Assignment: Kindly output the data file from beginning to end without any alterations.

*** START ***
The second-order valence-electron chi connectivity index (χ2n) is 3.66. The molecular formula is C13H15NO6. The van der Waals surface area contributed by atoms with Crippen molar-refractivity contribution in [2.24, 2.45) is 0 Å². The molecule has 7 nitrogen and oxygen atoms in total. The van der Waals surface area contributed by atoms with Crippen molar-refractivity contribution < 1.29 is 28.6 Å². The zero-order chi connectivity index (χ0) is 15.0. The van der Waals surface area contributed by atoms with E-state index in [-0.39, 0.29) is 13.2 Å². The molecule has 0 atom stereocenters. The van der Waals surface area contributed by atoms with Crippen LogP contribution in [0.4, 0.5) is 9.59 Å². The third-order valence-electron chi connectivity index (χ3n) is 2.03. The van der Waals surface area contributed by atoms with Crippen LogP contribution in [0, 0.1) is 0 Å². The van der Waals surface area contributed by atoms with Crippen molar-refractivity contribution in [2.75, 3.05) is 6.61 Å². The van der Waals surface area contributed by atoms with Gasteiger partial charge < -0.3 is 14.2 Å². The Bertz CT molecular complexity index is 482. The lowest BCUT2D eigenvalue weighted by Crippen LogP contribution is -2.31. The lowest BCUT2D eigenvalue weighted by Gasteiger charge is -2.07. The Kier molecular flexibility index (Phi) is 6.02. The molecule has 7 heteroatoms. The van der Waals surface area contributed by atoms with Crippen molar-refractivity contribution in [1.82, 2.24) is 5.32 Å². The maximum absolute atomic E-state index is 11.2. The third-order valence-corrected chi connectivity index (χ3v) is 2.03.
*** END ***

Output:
The second-order valence-electron chi connectivity index (χ2n) is 3.66. The molecular formula is C13H15NO6. The van der Waals surface area contributed by atoms with Crippen molar-refractivity contribution in [2.24, 2.45) is 0 Å². The molecule has 7 nitrogen and oxygen atoms in total. The van der Waals surface area contributed by atoms with Crippen molar-refractivity contribution < 1.29 is 28.6 Å². The zero-order chi connectivity index (χ0) is 15.0. The van der Waals surface area contributed by atoms with E-state index in [-0.39, 0.29) is 13.2 Å². The molecule has 0 atom stereocenters. The van der Waals surface area contributed by atoms with Crippen LogP contribution in [0.4, 0.5) is 9.59 Å². The third-order valence-electron chi connectivity index (χ3n) is 2.03. The van der Waals surface area contributed by atoms with Crippen LogP contribution in [0, 0.1) is 0 Å². The van der Waals surface area contributed by atoms with Crippen molar-refractivity contribution in [2.75, 3.05) is 6.61 Å². The van der Waals surface area contributed by atoms with Gasteiger partial charge < -0.3 is 14.2 Å². The Bertz CT molecular complexity index is 482. The lowest BCUT2D eigenvalue weighted by Crippen LogP contribution is -2.31. The lowest BCUT2D eigenvalue weighted by Gasteiger charge is -2.07. The Kier molecular flexibility index (Phi) is 6.02. The molecule has 7 heteroatoms. The van der Waals surface area contributed by atoms with Crippen molar-refractivity contribution in [1.82, 2.24) is 5.32 Å². The maximum absolute atomic E-state index is 11.2. The third-order valence-corrected chi connectivity index (χ3v) is 2.03.